Stefanelli, who split with her husband, Italian TV star Michele Placido, two years ago, is now living a full life in London with her 30-year-old restaurateur boyfriend and her sons Michelangelo, 7, and Brenno, 5. When her marriage broke up, she chopped off her long black tresses and became a blonde. Not only does she look different from the country girl she played in The Godfather, she feels transformed. “I was very timid—I did not have much experience in life then,” she says. But today, “I no longer fear life; age has given me confidence.”

Gianni Russo: Hit Man

FOR GIANNI RUSSO, WHO PLAYED CARLO Rizzi, Vito Corleone’s wife-beating, duplicitous son-in-law, The Godfather was both a dream role and a curse. In one of the film’s most brutal scenes, Carlo kicks out the windshield of a car as he is strangled to death from behind by a Corleone soldier. “After that scene,” says Russo, 53, “I never did a movie where I wasn’t a gangster.”

In fact, of the 30 film and TV roles he landed after his movie debut in The Godfather, 29 were as mobsters. If another hit-man script lands on his desk, it will be an offer he can—and will—refuse. “I really don’t want to do that kind of work anymore,” says Russo, a twice-divorced native New Yorker who shares a Tudor-style L.A. home with his pet pig Orky. “I could play Cybill Shepherd’s boyfriend, Murphy Brown’s lover, someone’s father, an old lady, I don’t care.”

Any of which would certainly be less painful than his Godfather gig. During the scene where James Caan gives him a vicious beating, Russo chipped an elbow and cracked two ribs. “Jimmy and I weren’t getting along,” says Russo, who adds that he was snubbed by other principals because of his inexperience. “I think he really wanted to beat the crap out of me.”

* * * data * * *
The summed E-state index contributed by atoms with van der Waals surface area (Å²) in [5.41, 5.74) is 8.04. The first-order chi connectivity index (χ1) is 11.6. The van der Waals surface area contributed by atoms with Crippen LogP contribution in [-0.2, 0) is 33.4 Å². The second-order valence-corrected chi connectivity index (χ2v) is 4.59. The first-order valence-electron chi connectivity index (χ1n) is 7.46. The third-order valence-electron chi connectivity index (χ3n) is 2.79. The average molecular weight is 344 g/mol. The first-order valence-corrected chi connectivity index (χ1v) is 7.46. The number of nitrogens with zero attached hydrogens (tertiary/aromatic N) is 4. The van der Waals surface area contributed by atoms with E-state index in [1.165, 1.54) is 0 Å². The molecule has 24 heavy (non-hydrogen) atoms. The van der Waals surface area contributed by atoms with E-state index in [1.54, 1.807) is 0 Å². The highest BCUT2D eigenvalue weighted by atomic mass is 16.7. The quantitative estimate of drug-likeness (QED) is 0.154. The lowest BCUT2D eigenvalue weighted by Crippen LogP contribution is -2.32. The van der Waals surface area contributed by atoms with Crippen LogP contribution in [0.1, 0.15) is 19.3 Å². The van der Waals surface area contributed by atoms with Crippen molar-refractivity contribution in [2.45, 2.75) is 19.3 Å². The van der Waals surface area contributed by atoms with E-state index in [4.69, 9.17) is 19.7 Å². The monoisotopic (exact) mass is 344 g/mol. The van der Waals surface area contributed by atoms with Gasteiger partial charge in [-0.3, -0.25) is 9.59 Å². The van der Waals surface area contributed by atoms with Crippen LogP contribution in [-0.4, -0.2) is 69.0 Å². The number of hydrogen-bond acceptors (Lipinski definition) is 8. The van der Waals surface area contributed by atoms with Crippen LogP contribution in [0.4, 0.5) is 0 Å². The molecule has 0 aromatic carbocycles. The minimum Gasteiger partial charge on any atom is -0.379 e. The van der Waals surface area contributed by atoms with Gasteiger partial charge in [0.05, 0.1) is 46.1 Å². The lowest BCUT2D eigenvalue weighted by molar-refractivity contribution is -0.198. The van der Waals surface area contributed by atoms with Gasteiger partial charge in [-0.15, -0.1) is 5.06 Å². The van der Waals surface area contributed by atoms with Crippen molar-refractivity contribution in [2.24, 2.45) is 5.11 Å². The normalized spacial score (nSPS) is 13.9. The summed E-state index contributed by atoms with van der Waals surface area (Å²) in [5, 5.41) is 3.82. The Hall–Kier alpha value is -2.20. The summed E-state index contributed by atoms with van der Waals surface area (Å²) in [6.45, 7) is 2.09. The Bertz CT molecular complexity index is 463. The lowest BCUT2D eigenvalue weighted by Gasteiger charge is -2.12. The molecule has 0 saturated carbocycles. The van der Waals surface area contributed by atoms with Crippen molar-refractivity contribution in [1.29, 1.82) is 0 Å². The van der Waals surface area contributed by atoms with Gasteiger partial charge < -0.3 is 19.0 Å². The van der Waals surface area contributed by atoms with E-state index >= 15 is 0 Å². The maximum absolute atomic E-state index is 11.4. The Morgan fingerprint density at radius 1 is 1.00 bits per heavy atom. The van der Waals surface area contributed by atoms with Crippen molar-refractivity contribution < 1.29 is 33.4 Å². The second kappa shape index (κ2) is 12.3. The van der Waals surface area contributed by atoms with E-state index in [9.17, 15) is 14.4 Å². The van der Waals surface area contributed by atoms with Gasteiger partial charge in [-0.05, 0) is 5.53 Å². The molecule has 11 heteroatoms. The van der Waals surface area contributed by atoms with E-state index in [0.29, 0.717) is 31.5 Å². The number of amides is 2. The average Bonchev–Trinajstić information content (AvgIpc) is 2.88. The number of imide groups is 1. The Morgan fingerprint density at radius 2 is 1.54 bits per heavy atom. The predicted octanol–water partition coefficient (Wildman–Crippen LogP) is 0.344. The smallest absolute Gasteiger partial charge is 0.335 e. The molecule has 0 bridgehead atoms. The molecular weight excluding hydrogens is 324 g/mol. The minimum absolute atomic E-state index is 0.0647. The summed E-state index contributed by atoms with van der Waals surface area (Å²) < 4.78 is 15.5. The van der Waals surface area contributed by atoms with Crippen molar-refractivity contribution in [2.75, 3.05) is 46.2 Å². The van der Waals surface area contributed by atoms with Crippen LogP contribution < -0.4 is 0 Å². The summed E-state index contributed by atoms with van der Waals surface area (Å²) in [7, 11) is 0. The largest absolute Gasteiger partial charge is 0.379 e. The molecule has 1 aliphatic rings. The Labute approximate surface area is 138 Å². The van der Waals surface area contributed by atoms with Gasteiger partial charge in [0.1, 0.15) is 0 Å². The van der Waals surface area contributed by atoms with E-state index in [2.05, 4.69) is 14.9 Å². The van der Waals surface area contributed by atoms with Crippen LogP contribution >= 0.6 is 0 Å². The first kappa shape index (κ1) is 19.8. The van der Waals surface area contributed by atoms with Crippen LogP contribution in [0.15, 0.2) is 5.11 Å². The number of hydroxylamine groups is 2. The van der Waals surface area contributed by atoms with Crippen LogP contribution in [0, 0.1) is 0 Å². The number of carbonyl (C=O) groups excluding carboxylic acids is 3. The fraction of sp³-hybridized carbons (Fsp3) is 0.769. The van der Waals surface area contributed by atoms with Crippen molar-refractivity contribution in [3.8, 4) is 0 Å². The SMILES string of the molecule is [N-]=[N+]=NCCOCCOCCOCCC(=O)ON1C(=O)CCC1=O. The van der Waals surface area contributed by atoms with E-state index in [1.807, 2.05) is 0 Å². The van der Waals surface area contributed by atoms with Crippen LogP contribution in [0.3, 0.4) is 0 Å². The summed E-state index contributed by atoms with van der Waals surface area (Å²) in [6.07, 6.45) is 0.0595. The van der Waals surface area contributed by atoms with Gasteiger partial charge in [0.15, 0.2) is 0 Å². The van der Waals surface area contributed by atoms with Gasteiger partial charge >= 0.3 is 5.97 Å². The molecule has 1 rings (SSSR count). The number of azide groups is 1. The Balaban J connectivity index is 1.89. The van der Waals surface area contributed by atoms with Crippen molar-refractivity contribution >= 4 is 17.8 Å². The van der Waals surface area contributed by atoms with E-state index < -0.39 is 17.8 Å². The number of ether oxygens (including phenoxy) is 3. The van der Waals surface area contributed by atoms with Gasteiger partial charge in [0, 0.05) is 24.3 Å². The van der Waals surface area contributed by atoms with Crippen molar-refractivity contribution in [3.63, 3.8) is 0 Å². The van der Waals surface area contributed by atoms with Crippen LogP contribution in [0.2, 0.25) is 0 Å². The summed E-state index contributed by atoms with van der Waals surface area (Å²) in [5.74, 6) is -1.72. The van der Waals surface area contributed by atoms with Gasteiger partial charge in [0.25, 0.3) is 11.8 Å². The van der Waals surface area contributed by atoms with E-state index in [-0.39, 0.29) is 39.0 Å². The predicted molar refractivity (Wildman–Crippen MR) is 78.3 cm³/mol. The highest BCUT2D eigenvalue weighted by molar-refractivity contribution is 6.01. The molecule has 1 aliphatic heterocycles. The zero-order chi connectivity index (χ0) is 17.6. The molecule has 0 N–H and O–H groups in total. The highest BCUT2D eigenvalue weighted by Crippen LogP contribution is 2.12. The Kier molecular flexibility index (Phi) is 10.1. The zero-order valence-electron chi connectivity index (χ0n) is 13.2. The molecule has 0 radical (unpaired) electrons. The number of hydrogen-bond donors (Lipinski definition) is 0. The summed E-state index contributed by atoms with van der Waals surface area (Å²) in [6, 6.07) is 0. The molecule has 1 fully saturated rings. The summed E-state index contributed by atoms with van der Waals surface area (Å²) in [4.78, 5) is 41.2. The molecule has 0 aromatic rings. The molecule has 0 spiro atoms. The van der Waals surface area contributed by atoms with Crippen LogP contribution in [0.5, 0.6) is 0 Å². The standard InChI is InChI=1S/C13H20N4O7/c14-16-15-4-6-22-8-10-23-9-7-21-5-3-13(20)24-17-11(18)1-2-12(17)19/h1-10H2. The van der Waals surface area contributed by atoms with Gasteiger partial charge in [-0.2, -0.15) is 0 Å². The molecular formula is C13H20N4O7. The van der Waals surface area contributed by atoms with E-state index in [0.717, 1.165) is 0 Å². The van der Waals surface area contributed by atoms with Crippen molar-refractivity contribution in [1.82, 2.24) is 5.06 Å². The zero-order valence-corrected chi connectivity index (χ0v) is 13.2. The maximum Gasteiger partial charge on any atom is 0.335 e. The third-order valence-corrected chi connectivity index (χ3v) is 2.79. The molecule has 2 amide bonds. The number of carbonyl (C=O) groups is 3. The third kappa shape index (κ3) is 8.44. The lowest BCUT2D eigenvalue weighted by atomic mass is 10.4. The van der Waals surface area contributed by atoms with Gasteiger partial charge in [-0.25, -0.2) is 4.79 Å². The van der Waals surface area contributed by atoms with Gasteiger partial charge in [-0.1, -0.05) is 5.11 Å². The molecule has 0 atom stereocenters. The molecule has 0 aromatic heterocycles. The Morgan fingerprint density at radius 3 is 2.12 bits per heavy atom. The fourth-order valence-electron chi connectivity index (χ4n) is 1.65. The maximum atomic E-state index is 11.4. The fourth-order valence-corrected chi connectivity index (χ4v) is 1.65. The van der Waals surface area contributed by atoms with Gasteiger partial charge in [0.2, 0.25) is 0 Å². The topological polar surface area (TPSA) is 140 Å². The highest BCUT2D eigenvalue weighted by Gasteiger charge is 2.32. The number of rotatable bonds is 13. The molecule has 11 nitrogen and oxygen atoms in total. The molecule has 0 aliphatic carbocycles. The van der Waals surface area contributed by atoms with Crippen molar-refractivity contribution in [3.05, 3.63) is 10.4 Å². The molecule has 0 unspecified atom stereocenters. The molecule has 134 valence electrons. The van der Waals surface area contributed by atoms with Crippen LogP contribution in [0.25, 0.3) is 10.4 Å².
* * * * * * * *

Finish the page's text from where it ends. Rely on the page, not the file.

Russo, who last appeared in Striptease, recently sold Fox a script he wrote for a TV movie he describes as “a mix of Baywatch, Melrose Place and Dynasty.” But acting remains his passion. Russo interrupts his interview to take a call. “That was Jon Voight’s assistant,” he says afterward. “They want to know if I’ll do a Chicago gangster. You believe that?”

Crooner Al Martino: No Stranger to the Mob

I WAS ALSO CONTROLLED [BY THE Mafia],” says Philadelphia-born Al Martino, who won’t offer details but who felt he was a natural to play Johnny Fontane, the singer who was Don Corleone’s godson. “I thought I could play it easily because I’d lived it.” The problem was, Fontane was widely believed to be patterned after Frank Sinatra.

In the book and film, Fontane, like Sinatra, badly wanted to star in a war movie (Sinatra, who has long denied Mob ties, pressed hard for his role in 1953’s From Here to Eternity). Indeed, says Martino, Sinatra was so angered by the parallels that Ol’ Blue Eyes and a team of lawyers tried to have the Fontane role cut from the movie. He failed, though the part was reduced. In the end, “I sent Frank a message telling him I was doing the role and that I thought he should step out,” says Martino, 69, with a touch of his signature bravado. “He has no love for me, and I feel the same for him.”